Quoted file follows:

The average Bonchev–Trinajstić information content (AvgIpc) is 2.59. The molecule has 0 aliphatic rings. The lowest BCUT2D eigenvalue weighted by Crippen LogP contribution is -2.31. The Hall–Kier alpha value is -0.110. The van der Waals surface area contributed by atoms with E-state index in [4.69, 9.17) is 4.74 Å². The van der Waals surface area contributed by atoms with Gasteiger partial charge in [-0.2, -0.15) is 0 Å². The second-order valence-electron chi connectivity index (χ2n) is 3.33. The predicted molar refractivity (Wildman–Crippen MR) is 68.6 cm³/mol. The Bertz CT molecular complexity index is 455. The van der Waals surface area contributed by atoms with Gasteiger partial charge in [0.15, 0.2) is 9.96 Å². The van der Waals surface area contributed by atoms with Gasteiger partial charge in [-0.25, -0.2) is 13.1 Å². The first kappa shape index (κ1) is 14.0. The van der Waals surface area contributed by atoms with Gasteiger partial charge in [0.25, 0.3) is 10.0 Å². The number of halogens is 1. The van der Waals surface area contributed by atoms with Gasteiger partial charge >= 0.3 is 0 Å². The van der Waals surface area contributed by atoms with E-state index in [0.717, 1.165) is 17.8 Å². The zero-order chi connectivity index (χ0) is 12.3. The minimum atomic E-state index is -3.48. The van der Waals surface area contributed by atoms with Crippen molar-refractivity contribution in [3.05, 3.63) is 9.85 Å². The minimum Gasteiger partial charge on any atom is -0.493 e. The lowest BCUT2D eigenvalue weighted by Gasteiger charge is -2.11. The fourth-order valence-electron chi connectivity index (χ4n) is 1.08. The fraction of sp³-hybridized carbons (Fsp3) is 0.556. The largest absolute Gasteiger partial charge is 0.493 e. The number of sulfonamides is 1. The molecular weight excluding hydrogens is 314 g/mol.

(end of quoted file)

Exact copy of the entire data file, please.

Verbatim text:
The average Bonchev–Trinajstić information content (AvgIpc) is 2.59. The molecule has 0 aliphatic rings. The lowest BCUT2D eigenvalue weighted by Crippen LogP contribution is -2.31. The Hall–Kier alpha value is -0.110. The van der Waals surface area contributed by atoms with E-state index in [4.69, 9.17) is 4.74 Å². The van der Waals surface area contributed by atoms with Gasteiger partial charge in [-0.2, -0.15) is 0 Å². The second-order valence-electron chi connectivity index (χ2n) is 3.33. The predicted molar refractivity (Wildman–Crippen MR) is 68.6 cm³/mol. The Bertz CT molecular complexity index is 455. The van der Waals surface area contributed by atoms with Gasteiger partial charge in [0.15, 0.2) is 9.96 Å². The van der Waals surface area contributed by atoms with Gasteiger partial charge in [-0.25, -0.2) is 13.1 Å². The first kappa shape index (κ1) is 14.0. The van der Waals surface area contributed by atoms with Gasteiger partial charge in [0.25, 0.3) is 10.0 Å². The number of halogens is 1. The van der Waals surface area contributed by atoms with Gasteiger partial charge >= 0.3 is 0 Å². The van der Waals surface area contributed by atoms with E-state index in [0.717, 1.165) is 17.8 Å². The zero-order chi connectivity index (χ0) is 12.3. The minimum atomic E-state index is -3.48. The van der Waals surface area contributed by atoms with Crippen molar-refractivity contribution in [3.05, 3.63) is 9.85 Å². The minimum Gasteiger partial charge on any atom is -0.493 e. The lowest BCUT2D eigenvalue weighted by Gasteiger charge is -2.11. The fourth-order valence-electron chi connectivity index (χ4n) is 1.08. The fraction of sp³-hybridized carbons (Fsp3) is 0.556. The largest absolute Gasteiger partial charge is 0.493 e. The number of sulfonamides is 1. The molecular weight excluding hydrogens is 314 g/mol.